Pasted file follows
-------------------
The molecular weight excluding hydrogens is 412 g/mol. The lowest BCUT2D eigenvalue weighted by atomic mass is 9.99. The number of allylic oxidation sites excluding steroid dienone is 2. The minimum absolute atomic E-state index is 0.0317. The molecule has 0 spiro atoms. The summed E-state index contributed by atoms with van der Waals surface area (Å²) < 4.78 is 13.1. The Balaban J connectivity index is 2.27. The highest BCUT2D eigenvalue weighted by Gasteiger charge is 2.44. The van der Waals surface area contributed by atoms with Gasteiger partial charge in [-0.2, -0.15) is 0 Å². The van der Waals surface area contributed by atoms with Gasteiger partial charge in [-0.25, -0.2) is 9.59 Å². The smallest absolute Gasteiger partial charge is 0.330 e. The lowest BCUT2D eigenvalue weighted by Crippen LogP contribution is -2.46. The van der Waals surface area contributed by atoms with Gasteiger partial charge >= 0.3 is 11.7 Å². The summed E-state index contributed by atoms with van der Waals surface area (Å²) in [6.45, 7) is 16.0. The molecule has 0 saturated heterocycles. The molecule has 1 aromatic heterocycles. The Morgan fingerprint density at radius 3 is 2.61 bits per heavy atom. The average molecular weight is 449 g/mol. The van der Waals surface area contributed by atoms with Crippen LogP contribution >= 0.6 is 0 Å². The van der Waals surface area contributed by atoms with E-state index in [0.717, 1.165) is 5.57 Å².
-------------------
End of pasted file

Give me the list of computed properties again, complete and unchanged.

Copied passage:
The molecular weight excluding hydrogens is 412 g/mol. The lowest BCUT2D eigenvalue weighted by atomic mass is 9.99. The number of allylic oxidation sites excluding steroid dienone is 2. The minimum absolute atomic E-state index is 0.0317. The molecule has 0 spiro atoms. The summed E-state index contributed by atoms with van der Waals surface area (Å²) < 4.78 is 13.1. The Balaban J connectivity index is 2.27. The highest BCUT2D eigenvalue weighted by Gasteiger charge is 2.44. The van der Waals surface area contributed by atoms with Gasteiger partial charge in [-0.2, -0.15) is 0 Å². The van der Waals surface area contributed by atoms with Gasteiger partial charge in [-0.25, -0.2) is 9.59 Å². The smallest absolute Gasteiger partial charge is 0.330 e. The lowest BCUT2D eigenvalue weighted by Crippen LogP contribution is -2.46. The van der Waals surface area contributed by atoms with Gasteiger partial charge >= 0.3 is 11.7 Å². The summed E-state index contributed by atoms with van der Waals surface area (Å²) in [6.45, 7) is 16.0. The molecule has 0 saturated heterocycles. The molecule has 1 aromatic heterocycles. The Morgan fingerprint density at radius 3 is 2.61 bits per heavy atom. The average molecular weight is 449 g/mol. The van der Waals surface area contributed by atoms with Crippen LogP contribution >= 0.6 is 0 Å². The van der Waals surface area contributed by atoms with E-state index in [0.717, 1.165) is 5.57 Å².